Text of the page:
So I’m here to say that long days at the office are bad for your knees. (click here to Tweet that point). And after a full career of sitting at your desk chair, your knees are going to have a lot to complain about.

But, as always, the tools and teachings in yoga can help

Before I get to some simple poses that you can use to keep your knees healthy throughout your professional urban life, a word about yoga and knees. You may have heard that yoga can hurt your knees – and you heard right. I’m not going to get into the myriad ways you can ensure your knees are safe while you practice yoga (if you want to know more about that topic, comment below or send me an email), but here is one fundamental point that you should keep in mind when doing anything with your knees: no pain, no pain.

What I mean is, whether you are practicing in a yoga class or trying out the poses I suggest to you in my posts, do not tolerate any pain from your knees. If you feel pain, back off.

Great, now that we have that sorted, here are a few poses that you can use to make your knees healthier (and, in the long-term, happier). 

Warrior II

One of the most important ways to keep your knees healthy is by strengthening the muscles and connective tissue surrounding the joint. And one of the best ways to strengthen the muscles and connective tissue surrounding the knees is by practicing one of yoga’s quintessential poses: Warrior II.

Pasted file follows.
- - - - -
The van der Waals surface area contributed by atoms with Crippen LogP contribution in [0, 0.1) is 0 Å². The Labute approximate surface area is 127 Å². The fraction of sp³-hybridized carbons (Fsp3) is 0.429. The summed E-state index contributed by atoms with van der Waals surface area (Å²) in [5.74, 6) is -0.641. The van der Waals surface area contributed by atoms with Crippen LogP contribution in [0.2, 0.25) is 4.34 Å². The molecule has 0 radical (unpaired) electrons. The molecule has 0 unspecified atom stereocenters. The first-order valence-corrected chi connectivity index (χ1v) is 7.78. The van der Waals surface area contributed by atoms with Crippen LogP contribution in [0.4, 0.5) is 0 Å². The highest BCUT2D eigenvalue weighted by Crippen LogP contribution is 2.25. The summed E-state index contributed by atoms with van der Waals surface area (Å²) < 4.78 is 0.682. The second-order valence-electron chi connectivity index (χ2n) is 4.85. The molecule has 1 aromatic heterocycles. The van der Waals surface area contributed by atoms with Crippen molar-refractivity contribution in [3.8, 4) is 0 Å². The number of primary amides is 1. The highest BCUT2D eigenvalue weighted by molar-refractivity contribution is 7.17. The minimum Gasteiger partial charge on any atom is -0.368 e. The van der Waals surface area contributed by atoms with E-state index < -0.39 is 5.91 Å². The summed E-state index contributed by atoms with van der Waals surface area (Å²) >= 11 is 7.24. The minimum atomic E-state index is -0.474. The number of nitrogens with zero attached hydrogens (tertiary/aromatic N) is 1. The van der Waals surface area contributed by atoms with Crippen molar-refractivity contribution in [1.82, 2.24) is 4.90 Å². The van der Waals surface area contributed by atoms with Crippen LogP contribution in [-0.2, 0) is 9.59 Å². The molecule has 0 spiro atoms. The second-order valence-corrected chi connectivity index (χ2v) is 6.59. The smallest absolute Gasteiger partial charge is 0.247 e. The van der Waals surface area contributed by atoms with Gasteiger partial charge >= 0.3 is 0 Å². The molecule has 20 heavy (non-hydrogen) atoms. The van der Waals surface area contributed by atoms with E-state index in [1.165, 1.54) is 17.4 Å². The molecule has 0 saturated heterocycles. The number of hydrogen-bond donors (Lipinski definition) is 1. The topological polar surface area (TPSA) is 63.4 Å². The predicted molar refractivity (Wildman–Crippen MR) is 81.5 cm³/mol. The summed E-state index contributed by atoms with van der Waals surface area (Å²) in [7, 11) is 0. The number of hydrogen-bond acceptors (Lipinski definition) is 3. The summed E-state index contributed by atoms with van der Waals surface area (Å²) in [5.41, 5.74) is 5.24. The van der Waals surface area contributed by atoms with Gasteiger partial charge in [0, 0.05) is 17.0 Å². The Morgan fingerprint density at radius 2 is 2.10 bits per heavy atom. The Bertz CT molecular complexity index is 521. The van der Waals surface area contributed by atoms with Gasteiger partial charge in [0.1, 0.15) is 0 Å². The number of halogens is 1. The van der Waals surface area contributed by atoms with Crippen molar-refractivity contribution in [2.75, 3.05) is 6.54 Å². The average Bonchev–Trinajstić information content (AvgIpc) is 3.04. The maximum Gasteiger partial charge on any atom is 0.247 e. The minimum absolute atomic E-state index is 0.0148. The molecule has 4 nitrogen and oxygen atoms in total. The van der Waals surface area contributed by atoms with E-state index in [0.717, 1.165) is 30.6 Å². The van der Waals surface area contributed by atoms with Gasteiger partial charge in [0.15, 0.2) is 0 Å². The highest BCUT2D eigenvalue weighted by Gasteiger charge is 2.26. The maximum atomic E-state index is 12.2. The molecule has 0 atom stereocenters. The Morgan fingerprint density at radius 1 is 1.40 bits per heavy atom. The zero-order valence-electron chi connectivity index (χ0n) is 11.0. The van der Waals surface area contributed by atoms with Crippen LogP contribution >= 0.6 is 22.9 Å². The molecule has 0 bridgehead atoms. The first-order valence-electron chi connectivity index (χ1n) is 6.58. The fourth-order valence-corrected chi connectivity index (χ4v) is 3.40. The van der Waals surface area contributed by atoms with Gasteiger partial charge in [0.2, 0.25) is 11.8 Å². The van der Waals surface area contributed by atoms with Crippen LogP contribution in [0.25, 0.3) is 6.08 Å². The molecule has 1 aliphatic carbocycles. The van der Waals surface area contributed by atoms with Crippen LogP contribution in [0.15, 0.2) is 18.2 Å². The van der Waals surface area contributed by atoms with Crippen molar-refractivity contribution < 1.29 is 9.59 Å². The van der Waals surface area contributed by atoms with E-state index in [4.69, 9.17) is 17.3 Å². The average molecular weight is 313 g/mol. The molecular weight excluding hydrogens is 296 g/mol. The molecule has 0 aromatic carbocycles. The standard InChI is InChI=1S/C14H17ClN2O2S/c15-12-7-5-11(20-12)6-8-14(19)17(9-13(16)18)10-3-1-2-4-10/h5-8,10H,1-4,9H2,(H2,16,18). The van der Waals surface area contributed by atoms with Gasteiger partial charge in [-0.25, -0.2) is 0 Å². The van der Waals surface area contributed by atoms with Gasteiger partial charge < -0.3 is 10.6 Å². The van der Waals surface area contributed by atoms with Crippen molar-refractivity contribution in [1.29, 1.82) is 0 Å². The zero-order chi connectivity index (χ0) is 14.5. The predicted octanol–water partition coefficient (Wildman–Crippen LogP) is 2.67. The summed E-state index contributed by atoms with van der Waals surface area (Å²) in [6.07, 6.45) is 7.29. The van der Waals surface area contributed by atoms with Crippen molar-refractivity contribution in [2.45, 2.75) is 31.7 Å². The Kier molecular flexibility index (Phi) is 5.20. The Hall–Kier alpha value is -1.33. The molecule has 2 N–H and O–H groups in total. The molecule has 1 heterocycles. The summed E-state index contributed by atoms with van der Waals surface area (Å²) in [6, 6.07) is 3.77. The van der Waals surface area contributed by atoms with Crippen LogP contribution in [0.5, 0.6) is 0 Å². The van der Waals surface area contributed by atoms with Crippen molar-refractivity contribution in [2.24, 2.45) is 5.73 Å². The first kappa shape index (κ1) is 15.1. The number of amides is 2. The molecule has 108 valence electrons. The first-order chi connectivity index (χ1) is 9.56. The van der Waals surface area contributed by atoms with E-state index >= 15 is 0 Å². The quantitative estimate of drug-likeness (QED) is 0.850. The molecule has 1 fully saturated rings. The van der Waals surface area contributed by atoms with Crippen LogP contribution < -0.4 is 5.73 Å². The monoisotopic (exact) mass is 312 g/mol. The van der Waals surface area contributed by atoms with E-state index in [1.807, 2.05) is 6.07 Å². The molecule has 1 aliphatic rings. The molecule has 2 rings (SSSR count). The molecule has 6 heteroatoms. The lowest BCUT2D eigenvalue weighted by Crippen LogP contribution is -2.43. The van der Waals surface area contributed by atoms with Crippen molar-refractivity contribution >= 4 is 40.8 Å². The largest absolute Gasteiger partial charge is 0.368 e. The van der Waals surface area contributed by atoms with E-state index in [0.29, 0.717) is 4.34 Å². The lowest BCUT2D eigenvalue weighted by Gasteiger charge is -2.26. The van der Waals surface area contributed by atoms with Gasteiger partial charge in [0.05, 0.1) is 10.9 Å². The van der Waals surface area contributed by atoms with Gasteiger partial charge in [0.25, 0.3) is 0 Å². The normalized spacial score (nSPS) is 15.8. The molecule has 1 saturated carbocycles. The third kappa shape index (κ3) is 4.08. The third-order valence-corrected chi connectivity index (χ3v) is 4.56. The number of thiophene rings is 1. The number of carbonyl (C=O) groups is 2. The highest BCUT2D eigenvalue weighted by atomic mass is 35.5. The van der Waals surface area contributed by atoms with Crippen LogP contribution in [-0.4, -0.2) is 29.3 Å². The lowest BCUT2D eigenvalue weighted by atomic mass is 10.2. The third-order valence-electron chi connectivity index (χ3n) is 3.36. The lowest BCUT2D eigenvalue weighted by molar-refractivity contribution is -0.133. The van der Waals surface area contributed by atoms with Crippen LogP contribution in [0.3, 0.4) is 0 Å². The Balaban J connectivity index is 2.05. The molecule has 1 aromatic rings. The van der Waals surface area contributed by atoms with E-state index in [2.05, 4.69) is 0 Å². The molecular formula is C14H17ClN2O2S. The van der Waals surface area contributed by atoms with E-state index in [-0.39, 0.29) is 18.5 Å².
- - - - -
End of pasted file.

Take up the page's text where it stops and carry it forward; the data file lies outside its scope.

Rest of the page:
If you are relatively new to this pose, I recommend using the chair a few times to practice getting your bent-knee leg into the right position.

Here’s how: start by sitting in the chair as you regularly would; then open the legs and bring your right leg to the outside of the right side of the chair; place your right foot down with your toes facing to the right (and parallel to the front edge of the chair); make sure your right knee is directly above your right ankle; then stretch your left leg all the way back, straightening that knee all the way to the left side of the chair until you can get the outside of the left foot on (or close to) the floor; take 5 deep breaths; then repeat on the other side.

When you have practiced this chair variation numerous times, then try the pose without the chair but don’t lose that focused alignment of your bent-knee directly over your ankle and your back leg stretched out with the outside of the foot touching the ground. Make sure you take 5 deep breaths (at least) on each side.

Kneeling (a/k/a Virasana)